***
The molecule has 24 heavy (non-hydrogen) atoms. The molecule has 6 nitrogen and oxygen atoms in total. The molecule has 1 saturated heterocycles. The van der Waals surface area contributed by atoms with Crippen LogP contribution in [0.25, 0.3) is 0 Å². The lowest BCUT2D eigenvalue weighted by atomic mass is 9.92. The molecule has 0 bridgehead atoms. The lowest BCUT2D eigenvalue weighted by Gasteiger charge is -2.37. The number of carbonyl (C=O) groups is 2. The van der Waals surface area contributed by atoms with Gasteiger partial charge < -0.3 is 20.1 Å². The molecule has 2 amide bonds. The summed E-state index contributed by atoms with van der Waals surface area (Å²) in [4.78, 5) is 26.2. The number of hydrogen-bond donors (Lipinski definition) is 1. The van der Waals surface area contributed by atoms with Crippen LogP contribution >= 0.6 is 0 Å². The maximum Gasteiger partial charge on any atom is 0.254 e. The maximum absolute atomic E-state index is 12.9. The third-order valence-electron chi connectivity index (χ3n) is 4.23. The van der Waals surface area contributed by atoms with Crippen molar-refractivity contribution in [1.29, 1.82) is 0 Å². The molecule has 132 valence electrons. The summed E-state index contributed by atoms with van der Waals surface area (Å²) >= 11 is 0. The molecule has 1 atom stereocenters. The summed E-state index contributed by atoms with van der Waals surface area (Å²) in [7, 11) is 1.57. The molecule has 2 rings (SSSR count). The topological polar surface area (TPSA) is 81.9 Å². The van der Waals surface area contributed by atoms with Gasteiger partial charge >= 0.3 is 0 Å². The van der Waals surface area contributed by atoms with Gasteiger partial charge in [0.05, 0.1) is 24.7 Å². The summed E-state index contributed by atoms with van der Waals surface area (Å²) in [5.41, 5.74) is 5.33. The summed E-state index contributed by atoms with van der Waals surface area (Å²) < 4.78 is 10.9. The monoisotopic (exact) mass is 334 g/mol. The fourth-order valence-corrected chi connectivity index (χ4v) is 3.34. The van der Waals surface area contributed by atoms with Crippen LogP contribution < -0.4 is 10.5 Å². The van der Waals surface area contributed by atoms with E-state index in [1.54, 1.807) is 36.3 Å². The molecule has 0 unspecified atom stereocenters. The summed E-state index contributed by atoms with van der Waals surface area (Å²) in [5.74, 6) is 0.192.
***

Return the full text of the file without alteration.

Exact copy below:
The molecule has 24 heavy (non-hydrogen) atoms. The molecule has 6 nitrogen and oxygen atoms in total. The molecule has 1 saturated heterocycles. The van der Waals surface area contributed by atoms with Crippen LogP contribution in [0.25, 0.3) is 0 Å². The lowest BCUT2D eigenvalue weighted by atomic mass is 9.92. The molecule has 0 bridgehead atoms. The lowest BCUT2D eigenvalue weighted by Gasteiger charge is -2.37. The number of carbonyl (C=O) groups is 2. The van der Waals surface area contributed by atoms with Gasteiger partial charge < -0.3 is 20.1 Å². The molecule has 2 amide bonds. The summed E-state index contributed by atoms with van der Waals surface area (Å²) in [4.78, 5) is 26.2. The number of hydrogen-bond donors (Lipinski definition) is 1. The van der Waals surface area contributed by atoms with Crippen LogP contribution >= 0.6 is 0 Å². The maximum Gasteiger partial charge on any atom is 0.254 e. The maximum absolute atomic E-state index is 12.9. The third-order valence-electron chi connectivity index (χ3n) is 4.23. The van der Waals surface area contributed by atoms with Crippen molar-refractivity contribution in [1.29, 1.82) is 0 Å². The molecule has 132 valence electrons. The summed E-state index contributed by atoms with van der Waals surface area (Å²) >= 11 is 0. The molecule has 1 atom stereocenters. The summed E-state index contributed by atoms with van der Waals surface area (Å²) in [7, 11) is 1.57. The molecule has 2 rings (SSSR count). The topological polar surface area (TPSA) is 81.9 Å². The van der Waals surface area contributed by atoms with Gasteiger partial charge >= 0.3 is 0 Å². The van der Waals surface area contributed by atoms with Gasteiger partial charge in [0.05, 0.1) is 24.7 Å². The summed E-state index contributed by atoms with van der Waals surface area (Å²) in [5.41, 5.74) is 5.33. The summed E-state index contributed by atoms with van der Waals surface area (Å²) < 4.78 is 10.9. The monoisotopic (exact) mass is 334 g/mol. The fourth-order valence-corrected chi connectivity index (χ4v) is 3.34. The van der Waals surface area contributed by atoms with Crippen LogP contribution < -0.4 is 10.5 Å². The van der Waals surface area contributed by atoms with E-state index in [1.54, 1.807) is 36.3 Å². The molecule has 0 unspecified atom stereocenters. The summed E-state index contributed by atoms with van der Waals surface area (Å²) in [5.74, 6) is 0.192.